The northern parula is Maine’s smallest warbler, and it’s one of the most common and easy to recognize. Credit: Bob Duchesne

Migration is messy. It’s amazing that birds can find their way to the tropics in autumn, and then return to Maine in the spring without Google Maps. But as miraculous as it may be, things do go wrong.

Some birds simply get lost — mostly males, since they never ask for directions. Some overshoot their targets. For instance, summer tanagers have been popping up all over Maine this month. This red bird’s normal breeding range barely reaches New Jersey. Last week, one strayed as far north as Portage. Jen Brophy sent me the photo to prove it.

Most birds navigate just fine under normal conditions, but when are conditions ever normal these days? Songbirds migrate at night. It’s cooler, and safer from predators. Plus, they can navigate by the stars, or use the earth’s magnetic field like a compass, or both. However, they cannot control the weather. Maine is having a turbulent spring. Birds typically wait until the winds are from the south, allowing them to ride the breeze northward. This season, many of those favorable winds have come on the heels of unfavorable storms. During such events this month, radar showed that many birds took off just as the front passed, which means that the timing of their nightly departures varied unpredictably.

It’s been windy. Look at this from the bird’s point of view. Migrants destined for Maine have to skirt the east coast, being careful not to wander out to sea in the darkness. Meanwhile, the prevailing breezes tend to push them toward the ocean. As dawn approaches, the birds set down on land wherever they are, planning to rest and refuel. Imagine their disappointment when they discover that wind drift has pushed them out onto an island, surrounded by many other puzzled, hungry migrants.

What happens next is something called “morning flight.” As the sun rises, the birds see the mainland not too far away. Over there, they’ll find more room, more food, and more safety. So off they go — a stream of passerines crossing the water to reach the Promised Land. These flights are generally at low altitude, invisible to radar, so they have not been well studied until recently.

An impressive morning flight happened last Saturday, during the Wings, Waves, & Woods birding festival in Deer Isle and Stonington. As my morning bird walk gathered in the parking lot at Scott’s Landing, just over the causeway onto Deer Isle, we noticed a variety of warblers staging in the trees next to us. Paul Miller, executive director of the Island Heritage Trust, was first to point it out. One-by-one, and then five-by-five or more, the birds popped into the air and flew across the channel toward Little Deer Isle. We could look up in any direction and see a swarm of birds crossing.

The walk lasted 90 minutes. The stream of birds never abated. We tallied 16 different species of warbler, including less-common ones such as Cape May and Wilson’s warblers. Many alighted in the bushes near us before making the crossing. I’ve been birding a long time, and I’ve never seen a show like it.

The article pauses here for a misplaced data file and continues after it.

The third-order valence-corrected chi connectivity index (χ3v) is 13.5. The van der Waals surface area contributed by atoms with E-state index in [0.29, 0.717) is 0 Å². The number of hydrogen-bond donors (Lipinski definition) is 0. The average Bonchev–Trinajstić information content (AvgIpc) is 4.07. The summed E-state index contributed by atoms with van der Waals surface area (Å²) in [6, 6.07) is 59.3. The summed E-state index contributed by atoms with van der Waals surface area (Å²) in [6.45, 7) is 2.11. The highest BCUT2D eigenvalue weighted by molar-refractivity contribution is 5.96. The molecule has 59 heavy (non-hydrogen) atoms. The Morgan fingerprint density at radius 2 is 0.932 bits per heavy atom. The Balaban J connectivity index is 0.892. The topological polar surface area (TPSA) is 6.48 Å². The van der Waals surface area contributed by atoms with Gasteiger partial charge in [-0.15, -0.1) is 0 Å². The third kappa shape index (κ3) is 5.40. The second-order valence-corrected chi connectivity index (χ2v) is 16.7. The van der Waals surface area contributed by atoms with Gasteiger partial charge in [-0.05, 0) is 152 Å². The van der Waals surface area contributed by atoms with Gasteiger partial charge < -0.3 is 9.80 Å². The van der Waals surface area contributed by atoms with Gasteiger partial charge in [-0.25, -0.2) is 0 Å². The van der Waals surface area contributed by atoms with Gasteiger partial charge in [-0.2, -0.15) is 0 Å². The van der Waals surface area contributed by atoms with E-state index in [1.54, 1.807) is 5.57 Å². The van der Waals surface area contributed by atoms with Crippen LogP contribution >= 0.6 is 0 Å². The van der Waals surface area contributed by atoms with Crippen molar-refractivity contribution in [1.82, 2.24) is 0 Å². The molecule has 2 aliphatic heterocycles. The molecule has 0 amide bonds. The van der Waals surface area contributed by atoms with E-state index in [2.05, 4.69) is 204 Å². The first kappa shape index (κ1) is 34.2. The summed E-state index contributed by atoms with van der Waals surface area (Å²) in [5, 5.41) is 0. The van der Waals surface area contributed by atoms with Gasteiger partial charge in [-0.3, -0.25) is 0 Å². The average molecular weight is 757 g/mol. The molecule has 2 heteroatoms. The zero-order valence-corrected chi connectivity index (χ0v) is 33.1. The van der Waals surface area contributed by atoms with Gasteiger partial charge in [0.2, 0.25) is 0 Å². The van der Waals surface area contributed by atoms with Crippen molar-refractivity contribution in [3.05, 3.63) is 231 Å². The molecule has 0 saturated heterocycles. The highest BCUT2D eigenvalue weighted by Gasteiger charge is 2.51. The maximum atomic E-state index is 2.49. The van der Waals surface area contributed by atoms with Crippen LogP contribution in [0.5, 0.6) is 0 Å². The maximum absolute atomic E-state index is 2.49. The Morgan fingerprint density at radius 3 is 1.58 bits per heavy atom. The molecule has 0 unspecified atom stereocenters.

Perhaps the most famous spot in Maine for this phenomenon is Sandy Point on Cousin’s Island in Yarmouth. In late summer, southbound birds get caught out on the islands of Casco Bay. Their morning flights get funneled over this one spot. Derek Lovitch of Freeport’s Wild Bird Supply skedaddles over there every time he sees a favorable breeze and good radar activity. He’s made it a habit to tally hundreds of birds, sometimes over a thousand, making the morning flight.

It takes a little practice to identify all the different birds when they’re a hundred feet up and flying away. Slowly, you learn to recognize the clues. Magnolia warblers have a distinctive two-tone tail that’s obvious from below. The flash of orange in a redstart’s wings stands out. Northern parulas are small, and the fiery throat is often visible from that angle. The black throat of a black-throated green warbler is obvious. A black-and-white warbler is black and white. And so on.

I’ve been weather-lucky this week. On the heels of the festival walk on Saturday, I led another walk at Leonard’s Mills in Bradley on Monday morning. It stormed overnight, but with winds from the south. The rain let up at daybreak, just long enough to allow a hungry horde of arriving warblers to swarm the treetops around us. It doesn’t get any better than this.

Bob Duchesne serves as vice president of Maine Audubon’s Penobscot Valley Chapter. He developed the Maine Birding Trail, with information at He can be reached at

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Bob Duchesne, Good Birding

Bob Duchesne serves as vice president of Maine Audubon’s Penobscot Valley Chapter. He developed the Maine Birding Trail, with information at He can be reached at